In AMC’s ‘Breaking Bad’ – arguably the greatest show airing on television at this moment in time – much of the tension centres on the cat-and-mouse chase occurring between chemistry teacher-turned-meth cook Walter White and his cocksure DEA agent brother-in-law Hank Schrader, with the viewer’s assumption being that the truth will finally out as the show nears its conclusion. Needless to say, the proverbial doo-dah is expected to hit the fan in the most distressing fashion. Add to the mix Walter’s precarious, uneasy partnership with his calculating and frequently murderous boss, and you have yourself two boiling pots of tension that continue to bubble and burst, threatening to blow up at any moment. However, at both the beginning of the show and Walter’s beginnings as a meth cook, one key tension that is not currently present provided much of this drama’s sense of jeopardy. This jeopardy was created and sustained through the many ways in which Walter would attempt to conceal his double life from the apparent benefit of his family, most notably his wife, Skyler. Not one to drag out a goldmine until it runs dry, the show’s creators – led by the visionary Vince Gilligan – had Skyler confront Walter in the finale of Season 2, eventually leaving him and having the show’s audience presume that the pair would be going their separate ways.
Thankfully, this has not turned out to be the case. At the close of Season 3 and throughout much of Season 4, Skyler has slowly but surely come around to the gains of Walter’s misdeeds whilst casually glossing over the losses (until it’s too late, that is). Using her business credentials to assist her husband in the criminal art of money laundering, what could have easily been a messy break-up between the couple has indeed transformed into a mutual business relationship, seemingly tightening the bonds between them while not altogether eliminating the distrust and paranoia. In effect, Walter has brought the business aspect of his life into the home environment where initially he thought it too dangerous to share with, let alone involve, his other half. And yet, this development is not without consequence; for where Walter strikes up business relations with his wife, he thusly brings marital drama out of the household environment and into the workplace wherein it takes the form of a distrustful affiliation with his other partner, Gus Fring, an affiliation that is destructive to not just themselves but to everyone around them. In this sense, the cancer that is Walter White has formed together with another element, the two of them of threatening to envelope more lives in misery and tragedy through their eternal conflict.
In the midst of this maelstrom lies the soul of a child once innocent, once blessed with the gift of life and not the curse of living. From the very start of the show many presumed – just as with the trajectory of the Skyler-Walt relationship – that the dark secrets and increasingly hostile environment of the show both inside and out of the White household would impact badly on Walter Jr., ending in both horror and regret for his father. Indeed, one would presume that Skyler’s initial abandonment of Walter would tear the adolescent apart. Walter White’s symbolisation of the embodiment of cancer on the lives of everyone around him strongly suggests this, and Walter Jr. could still be hurt from this treachery, but that remains to be seen and time will surely tell. For now, the most vulnerable child in all of this (that’s not dead, of course), the one soul who is collapsing beneath the unbearable strain of two authority figures at war with each other, is Jesse Pinkman.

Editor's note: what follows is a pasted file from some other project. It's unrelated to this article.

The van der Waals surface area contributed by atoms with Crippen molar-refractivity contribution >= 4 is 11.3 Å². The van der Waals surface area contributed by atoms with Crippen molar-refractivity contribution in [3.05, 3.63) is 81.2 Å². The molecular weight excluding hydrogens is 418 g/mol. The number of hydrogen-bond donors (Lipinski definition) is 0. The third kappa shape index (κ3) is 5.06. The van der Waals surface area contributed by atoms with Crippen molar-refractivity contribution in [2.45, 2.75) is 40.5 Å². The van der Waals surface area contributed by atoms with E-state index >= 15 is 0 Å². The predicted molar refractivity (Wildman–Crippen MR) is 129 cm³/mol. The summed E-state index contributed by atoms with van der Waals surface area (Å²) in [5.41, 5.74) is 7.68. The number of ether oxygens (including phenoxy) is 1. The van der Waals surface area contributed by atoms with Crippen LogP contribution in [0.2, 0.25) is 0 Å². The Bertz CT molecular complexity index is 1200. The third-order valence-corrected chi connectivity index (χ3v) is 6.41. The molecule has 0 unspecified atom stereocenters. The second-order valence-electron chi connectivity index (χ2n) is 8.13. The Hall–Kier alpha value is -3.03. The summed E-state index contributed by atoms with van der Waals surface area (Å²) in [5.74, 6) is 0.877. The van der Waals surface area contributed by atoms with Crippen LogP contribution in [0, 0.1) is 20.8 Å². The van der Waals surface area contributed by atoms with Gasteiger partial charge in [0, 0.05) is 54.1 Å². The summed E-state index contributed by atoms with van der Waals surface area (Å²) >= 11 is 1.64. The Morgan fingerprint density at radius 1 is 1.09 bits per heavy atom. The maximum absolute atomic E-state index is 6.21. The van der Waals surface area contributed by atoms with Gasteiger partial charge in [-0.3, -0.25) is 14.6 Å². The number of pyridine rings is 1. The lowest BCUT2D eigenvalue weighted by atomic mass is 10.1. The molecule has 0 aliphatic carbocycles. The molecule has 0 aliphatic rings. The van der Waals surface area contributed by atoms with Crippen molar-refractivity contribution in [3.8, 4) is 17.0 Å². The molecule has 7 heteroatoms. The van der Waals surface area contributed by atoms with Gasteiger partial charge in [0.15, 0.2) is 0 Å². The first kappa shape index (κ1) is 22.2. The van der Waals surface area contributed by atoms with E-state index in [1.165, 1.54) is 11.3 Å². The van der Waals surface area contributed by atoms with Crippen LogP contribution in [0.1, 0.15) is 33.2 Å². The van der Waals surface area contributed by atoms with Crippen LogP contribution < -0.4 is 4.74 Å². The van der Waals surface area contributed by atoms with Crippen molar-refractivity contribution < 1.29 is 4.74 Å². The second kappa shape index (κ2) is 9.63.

In this article by Chuck Klosterman, it is argued that Breaking Bad is such a unique television drama in part to its characters discovering the boundaries of their morality as they go along, as opposed to other high-end dramas such as The Wire and Deadwood where an individual’s moral code and ethical conduct is conditioned through the context of their surrounding environment. Klosterman cites the extraordinary example of Walter White going from timid school teacher in Season 1 to a black-clad, brooding Heisenberg in Season 4. In contrast to the decision-making Walter, I believe that Jesse is helpless in configuring his own moral identity. He is the lone child caught between an invisible war between Walter and Gus, impacted and shaped each of their swipes toward one another. Jesse has long been trying to convince himself that he’s the bad guy since the first episode, but as seen with his concern towards children in the show, he does indeed possess a good heart and the potential to one day redeem himself.
This potential for Jesse is ruined forever in the closing moments of Season 3 when he is left with no choice but to shoot Gale – Walter’s intended replacement as meth cook for Gus – point blank in the head. This is the pivotal moment in which Jesse’s innocence is destroyed forever, and the point of no return. The downward spiral continues in Season 4, whereby Gus increasingly wins over Jesse’s loyalty by manipulating his actions and ultimately turning him against his former ally. Where Walter had made Jesse murder a defenceless human being, Gus would later attempt the same; the marriage between Walter and Gus so volatile that it impacts the youth caught in the crossfire whose very future rests on their differences either being settled or leading to further bloodshed. With the finale upon us this Sunday night and tension mounting at an alarming rate, Season 4 looks to end the family unit once and for all, for better or worse.